Tag Archives: writing

The Pointlessness of Blogging

I started this blog, lovingly named Trans/Plant/Portation to refer to my gender identity, my then-imminent relocation to the other side of the continent, and the travelogue that I’d be writing about as we drove across country (and through part of Canada). I was volunteering to give up my day job, figuring that after fifteen pretty successful years in the workplace I’d land something new and interesting shortly after unpacking my last box in our new house. Instead I blew out my left ACL three weeks prior to our trip, watched the global credit economy implode, and didn’t find work for another two years.

Everett contemplates a volcano

Somehow, the blog that was supposed to be my fun-filled journal for friends turned into my stop gap, my virtual solace-finder—one of my only outlets for my extroverted personality. Susanne was worried for me, I could tell, but she had her own anxiety regarding acclimating to her new college environment. She had to start her faculty career and sort out the myriad characters at work. All of a sudden everyone we knew was Susanne’s coworker—fine, insofar as coworkers go, but not a group to whom one can express their concerns about their Very Recent Moving Experience.

Also, the new house reeked of cat urine, the walls bulged, and the upstairs tub occasionally leaked into the kitchen, via the spotted ceiling. Read More…

Honestly, Just Write and Stop Worrying

I am no stranger to anxiety. Anxiety may even be something of a close friend, but it’s one of those friends who talks on and on about themselves during your coffee date together and maybe you don’t even realize it until you’ve hugged and you’re walking home and then finally you think, “I didn’t even say that my dog died/I’m breaking up with my partner/I got a new job/something momentous and totally wortpart of an interview I did with PQMonthly as a winner of their Brilliant List awards programh mentioning.” I’ll put it this way: I hate my way through my relationship with anxiety, one miserable unwanted thought at a time.

That said, I am a product of no fewer than half a dozen terrific therapists and my neuroses are down to a dull, annoying grumble in the back of my head. I recognize frenemy Anxiety as soon as it pops itself into my consciousness, and sometimes I can stamp it out even when it’s bumbling about in my semi-conscious, because things like my body will send up an alert, and then that decade of therapy kicks in, and well, if I have to Goldberg Machine my way to functionality, so be it. It’s working for me. I’m even past the point where I tell myself to fake it till I make it. Read More…

Author Interview: Audrey Coulthurst

I had an opportunity to speak recently with writer friend and colleague from the Lambda Literary Foundation Emerging Writer’s Workshop, Audrey Coulthurst, about her new two-book deal with HarperCollins. I also wanted to find a way to communicate with the public about how much Audrey likes horses, so hopefully by the end, her potential readers are clear on that.

Audrey wearing a unicorn mask in the foothills of LA

Not exactly a muse, but close.

Congratulations on your publication news with HarperCollins! What was your path to publication?

Thank you! My path to publication was fairly straightforward. After the first draft of A Hidden Affinity was complete I spent a long time finding critique partners and revising. As part of that I participated in the Lambda Literary Foundation Emerging Writers Retreat. Studying with Malinda Lo and having a group of very talented writers discuss my work was a true gift.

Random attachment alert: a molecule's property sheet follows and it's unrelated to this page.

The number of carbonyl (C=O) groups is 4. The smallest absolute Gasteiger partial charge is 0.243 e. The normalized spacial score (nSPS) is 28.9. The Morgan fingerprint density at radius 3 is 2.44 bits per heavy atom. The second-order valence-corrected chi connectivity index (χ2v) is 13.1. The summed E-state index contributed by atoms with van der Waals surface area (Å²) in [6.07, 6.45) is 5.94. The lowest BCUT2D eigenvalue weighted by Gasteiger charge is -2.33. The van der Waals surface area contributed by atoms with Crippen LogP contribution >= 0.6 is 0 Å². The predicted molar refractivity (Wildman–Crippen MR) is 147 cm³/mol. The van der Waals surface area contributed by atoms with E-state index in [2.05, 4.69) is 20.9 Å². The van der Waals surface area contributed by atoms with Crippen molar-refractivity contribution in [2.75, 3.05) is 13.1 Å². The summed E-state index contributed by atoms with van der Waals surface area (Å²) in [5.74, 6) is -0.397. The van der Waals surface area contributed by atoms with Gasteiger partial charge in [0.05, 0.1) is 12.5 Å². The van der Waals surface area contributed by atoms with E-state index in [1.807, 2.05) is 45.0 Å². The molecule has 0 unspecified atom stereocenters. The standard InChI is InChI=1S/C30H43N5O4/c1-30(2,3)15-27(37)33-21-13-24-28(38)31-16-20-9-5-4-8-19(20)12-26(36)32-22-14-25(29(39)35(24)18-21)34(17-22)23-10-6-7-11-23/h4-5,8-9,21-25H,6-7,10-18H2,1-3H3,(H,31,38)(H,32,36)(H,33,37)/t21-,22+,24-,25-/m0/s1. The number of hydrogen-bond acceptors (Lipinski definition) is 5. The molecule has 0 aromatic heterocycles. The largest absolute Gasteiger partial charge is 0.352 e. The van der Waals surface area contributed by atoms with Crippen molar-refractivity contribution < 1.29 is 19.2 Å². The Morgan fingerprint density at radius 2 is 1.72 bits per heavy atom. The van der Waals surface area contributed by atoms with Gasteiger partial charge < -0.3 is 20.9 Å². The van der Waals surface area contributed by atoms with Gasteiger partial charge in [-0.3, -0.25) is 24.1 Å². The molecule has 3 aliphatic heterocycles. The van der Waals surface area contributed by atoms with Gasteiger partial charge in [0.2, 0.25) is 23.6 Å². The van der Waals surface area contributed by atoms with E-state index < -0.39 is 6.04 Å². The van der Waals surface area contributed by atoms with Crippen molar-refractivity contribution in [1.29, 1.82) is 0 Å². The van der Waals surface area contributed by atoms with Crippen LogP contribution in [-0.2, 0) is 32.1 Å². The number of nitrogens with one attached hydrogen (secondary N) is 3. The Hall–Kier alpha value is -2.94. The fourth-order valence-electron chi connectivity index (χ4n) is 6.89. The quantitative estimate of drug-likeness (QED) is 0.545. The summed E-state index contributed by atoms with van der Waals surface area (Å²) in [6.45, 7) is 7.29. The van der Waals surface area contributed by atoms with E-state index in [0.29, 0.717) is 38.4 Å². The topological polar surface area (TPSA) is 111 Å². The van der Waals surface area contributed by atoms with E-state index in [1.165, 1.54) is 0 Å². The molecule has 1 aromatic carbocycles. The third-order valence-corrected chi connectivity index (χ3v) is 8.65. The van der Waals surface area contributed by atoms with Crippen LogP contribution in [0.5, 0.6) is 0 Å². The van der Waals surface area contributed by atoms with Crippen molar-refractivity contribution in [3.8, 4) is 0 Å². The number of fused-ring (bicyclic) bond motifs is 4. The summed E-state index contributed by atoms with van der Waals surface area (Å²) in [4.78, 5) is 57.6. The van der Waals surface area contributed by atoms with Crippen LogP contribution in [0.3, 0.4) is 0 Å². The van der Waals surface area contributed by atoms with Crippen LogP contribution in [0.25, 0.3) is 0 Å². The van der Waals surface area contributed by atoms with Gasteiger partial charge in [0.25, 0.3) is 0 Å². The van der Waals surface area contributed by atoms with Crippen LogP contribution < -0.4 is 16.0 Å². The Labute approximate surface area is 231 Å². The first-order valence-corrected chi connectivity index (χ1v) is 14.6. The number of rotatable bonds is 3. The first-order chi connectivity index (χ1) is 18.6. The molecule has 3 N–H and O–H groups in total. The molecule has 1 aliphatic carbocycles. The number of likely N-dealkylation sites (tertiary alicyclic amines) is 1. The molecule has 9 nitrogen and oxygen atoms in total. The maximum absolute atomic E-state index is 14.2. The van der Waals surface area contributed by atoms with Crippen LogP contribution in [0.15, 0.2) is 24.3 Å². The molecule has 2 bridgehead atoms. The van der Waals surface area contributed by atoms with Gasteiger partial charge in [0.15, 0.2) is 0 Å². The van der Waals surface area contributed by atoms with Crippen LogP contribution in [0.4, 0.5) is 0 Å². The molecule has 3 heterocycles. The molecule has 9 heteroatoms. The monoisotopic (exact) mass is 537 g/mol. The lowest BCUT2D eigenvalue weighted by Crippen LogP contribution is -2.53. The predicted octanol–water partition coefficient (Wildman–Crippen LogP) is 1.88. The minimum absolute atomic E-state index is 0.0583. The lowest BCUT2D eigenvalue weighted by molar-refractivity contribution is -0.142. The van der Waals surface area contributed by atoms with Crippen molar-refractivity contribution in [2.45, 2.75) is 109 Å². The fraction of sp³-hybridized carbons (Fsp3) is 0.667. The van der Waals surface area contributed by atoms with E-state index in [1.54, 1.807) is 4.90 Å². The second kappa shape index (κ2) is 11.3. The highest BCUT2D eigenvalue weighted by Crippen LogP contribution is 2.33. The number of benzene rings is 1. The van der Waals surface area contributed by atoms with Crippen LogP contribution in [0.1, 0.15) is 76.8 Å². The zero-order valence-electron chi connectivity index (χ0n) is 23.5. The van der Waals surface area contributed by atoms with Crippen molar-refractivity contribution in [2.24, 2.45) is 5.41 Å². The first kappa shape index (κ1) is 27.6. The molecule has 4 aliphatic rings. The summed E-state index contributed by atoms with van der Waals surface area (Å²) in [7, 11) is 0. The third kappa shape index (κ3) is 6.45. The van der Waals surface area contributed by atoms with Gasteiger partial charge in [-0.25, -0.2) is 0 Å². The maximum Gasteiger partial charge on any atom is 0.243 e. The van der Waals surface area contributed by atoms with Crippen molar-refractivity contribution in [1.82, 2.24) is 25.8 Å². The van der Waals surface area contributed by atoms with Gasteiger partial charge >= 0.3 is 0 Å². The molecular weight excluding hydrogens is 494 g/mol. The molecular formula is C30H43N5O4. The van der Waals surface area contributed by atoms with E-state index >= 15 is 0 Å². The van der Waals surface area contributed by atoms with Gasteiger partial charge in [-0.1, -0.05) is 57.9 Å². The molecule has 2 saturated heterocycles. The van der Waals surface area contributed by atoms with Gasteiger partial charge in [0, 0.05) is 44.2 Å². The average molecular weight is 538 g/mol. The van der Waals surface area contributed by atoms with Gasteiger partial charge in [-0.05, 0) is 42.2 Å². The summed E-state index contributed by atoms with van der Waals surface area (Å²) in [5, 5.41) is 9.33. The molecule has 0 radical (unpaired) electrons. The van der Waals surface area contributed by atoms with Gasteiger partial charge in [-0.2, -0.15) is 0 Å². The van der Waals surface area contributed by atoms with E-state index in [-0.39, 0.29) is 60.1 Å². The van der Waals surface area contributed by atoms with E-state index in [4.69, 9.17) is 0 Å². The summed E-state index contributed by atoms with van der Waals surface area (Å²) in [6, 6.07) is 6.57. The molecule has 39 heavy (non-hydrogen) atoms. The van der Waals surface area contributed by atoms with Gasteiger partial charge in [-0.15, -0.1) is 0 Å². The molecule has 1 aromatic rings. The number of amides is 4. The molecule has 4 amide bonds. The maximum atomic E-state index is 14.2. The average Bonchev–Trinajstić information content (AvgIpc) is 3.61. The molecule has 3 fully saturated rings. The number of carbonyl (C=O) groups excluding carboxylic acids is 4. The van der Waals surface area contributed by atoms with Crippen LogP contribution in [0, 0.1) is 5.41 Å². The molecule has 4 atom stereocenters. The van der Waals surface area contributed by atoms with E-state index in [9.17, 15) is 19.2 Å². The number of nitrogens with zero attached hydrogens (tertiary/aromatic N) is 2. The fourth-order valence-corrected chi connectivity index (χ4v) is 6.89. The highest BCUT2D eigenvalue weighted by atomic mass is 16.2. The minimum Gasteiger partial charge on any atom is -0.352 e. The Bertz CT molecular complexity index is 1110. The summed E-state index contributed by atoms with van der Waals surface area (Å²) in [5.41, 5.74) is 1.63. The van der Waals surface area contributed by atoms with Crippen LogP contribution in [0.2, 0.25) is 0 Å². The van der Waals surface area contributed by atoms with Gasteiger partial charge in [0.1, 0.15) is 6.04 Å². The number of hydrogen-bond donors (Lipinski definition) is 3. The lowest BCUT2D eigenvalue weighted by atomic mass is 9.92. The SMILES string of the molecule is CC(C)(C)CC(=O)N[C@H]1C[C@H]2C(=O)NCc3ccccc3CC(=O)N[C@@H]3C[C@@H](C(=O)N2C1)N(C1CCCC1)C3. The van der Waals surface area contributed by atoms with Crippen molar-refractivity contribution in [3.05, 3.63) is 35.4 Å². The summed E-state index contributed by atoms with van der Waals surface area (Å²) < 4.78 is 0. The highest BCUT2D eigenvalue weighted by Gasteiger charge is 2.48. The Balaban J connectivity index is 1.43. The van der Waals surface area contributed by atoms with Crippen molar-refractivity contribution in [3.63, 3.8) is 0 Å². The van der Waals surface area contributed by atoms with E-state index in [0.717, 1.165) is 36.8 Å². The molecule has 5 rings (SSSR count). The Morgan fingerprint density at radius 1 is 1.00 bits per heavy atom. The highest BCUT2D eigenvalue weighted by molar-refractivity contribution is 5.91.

Once I felt the manuscript was as strong as it could be, I entered a couple of online contests and got some agent requests through those. Then I began to query in earnest, and then a few months later my fabulous agent pulled my query out of the slush and offered representation. We made some more revisions and then she sold the book.

I should probably note that while this whole process can be summed up in a few paragraphs, it took a very long time. The first draft of A Hidden Affinity was written in 2010. Read More…

Living with Chronic Fraud Complex

I’ll be honest; I’m quite an average person. Oh I know there’s the whole transsexual thing, and the being from New Jersey thing, but regardless, I’m not especially bright nor talented, I have not accomplished a single push-up since 2004, and I waste a ton of time on the Internet. (I did quit that bad Farmville habit, but that’s another story.) I am middle-class, middle aged, pretty much white, male, college educated, opinionated, obstinate, fat, and okay with a sense of comic timing. I manage to remain partnered, I’ve got two terrific children, a mid-range house, a paid-off car, and dreams of a hot tub installation in my future. There is nothing exceptional in any of that, save the partner and children who are measurably and demonstrably superior in many ways. I on the other hand, am pretty good at cobbling dinner, wiping away poop, and figuring out how to soothe my children. But on any given night I may burn the potatoes and overcook the chicken, get shit on my hands and the wall, and wind up bouncing a screaming baby for twenty minutes in an attempt to suss out the problem. In other words, having some success does not in any way preclude future failure. I try on a frequent, regular basis not to attach my ego to my successes or my failures and to keep outcomes away from my sense of self, should I fall victim to an overinflated vision of myself or reach a state of disquiet desperation at my gross ineptitude.